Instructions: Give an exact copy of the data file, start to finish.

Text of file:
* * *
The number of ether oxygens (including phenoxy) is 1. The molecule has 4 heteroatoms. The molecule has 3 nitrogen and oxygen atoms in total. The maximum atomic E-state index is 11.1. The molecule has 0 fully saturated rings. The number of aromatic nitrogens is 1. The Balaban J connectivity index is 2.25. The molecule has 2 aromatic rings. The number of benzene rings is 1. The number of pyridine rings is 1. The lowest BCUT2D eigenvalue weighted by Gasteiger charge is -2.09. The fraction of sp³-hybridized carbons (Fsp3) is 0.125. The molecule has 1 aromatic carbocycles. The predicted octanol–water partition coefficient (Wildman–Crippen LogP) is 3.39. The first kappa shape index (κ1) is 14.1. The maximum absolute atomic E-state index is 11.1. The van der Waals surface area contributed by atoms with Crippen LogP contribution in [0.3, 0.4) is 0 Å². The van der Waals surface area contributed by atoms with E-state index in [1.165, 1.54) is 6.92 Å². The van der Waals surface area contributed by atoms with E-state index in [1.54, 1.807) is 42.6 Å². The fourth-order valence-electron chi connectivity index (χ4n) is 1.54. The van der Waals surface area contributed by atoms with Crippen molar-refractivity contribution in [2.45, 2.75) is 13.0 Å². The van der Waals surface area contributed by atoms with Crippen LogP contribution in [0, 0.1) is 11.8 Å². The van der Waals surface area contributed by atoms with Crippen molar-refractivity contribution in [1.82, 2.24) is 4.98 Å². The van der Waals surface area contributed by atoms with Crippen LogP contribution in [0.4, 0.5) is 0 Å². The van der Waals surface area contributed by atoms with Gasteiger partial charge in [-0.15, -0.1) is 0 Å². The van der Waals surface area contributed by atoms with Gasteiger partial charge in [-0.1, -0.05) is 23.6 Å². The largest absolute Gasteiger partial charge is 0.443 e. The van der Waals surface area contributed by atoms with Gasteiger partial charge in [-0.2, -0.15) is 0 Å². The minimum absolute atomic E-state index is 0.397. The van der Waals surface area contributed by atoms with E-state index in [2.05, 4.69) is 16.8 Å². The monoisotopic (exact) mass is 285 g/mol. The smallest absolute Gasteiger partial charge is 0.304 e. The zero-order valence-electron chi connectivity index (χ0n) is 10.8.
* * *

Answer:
The number of ether oxygens (including phenoxy) is 1. The molecule has 4 heteroatoms. The molecule has 3 nitrogen and oxygen atoms in total. The maximum atomic E-state index is 11.1. The molecule has 0 fully saturated rings. The number of aromatic nitrogens is 1. The Balaban J connectivity index is 2.25. The molecule has 2 aromatic rings. The number of benzene rings is 1. The number of pyridine rings is 1. The lowest BCUT2D eigenvalue weighted by Gasteiger charge is -2.09. The fraction of sp³-hybridized carbons (Fsp3) is 0.125. The molecule has 1 aromatic carbocycles. The predicted octanol–water partition coefficient (Wildman–Crippen LogP) is 3.39. The first kappa shape index (κ1) is 14.1. The maximum absolute atomic E-state index is 11.1. The van der Waals surface area contributed by atoms with Crippen LogP contribution in [0.3, 0.4) is 0 Å². The van der Waals surface area contributed by atoms with E-state index in [1.165, 1.54) is 6.92 Å². The van der Waals surface area contributed by atoms with E-state index in [1.54, 1.807) is 42.6 Å². The fourth-order valence-electron chi connectivity index (χ4n) is 1.54. The van der Waals surface area contributed by atoms with Crippen molar-refractivity contribution in [2.45, 2.75) is 13.0 Å². The van der Waals surface area contributed by atoms with Crippen LogP contribution in [0, 0.1) is 11.8 Å². The van der Waals surface area contributed by atoms with Crippen molar-refractivity contribution in [1.82, 2.24) is 4.98 Å². The van der Waals surface area contributed by atoms with Crippen LogP contribution in [0.4, 0.5) is 0 Å². The van der Waals surface area contributed by atoms with Gasteiger partial charge in [-0.15, -0.1) is 0 Å². The van der Waals surface area contributed by atoms with Gasteiger partial charge in [-0.1, -0.05) is 23.6 Å². The largest absolute Gasteiger partial charge is 0.443 e. The van der Waals surface area contributed by atoms with Gasteiger partial charge in [-0.2, -0.15) is 0 Å². The minimum absolute atomic E-state index is 0.397. The van der Waals surface area contributed by atoms with E-state index in [2.05, 4.69) is 16.8 Å². The monoisotopic (exact) mass is 285 g/mol. The smallest absolute Gasteiger partial charge is 0.304 e. The zero-order valence-electron chi connectivity index (χ0n) is 10.8.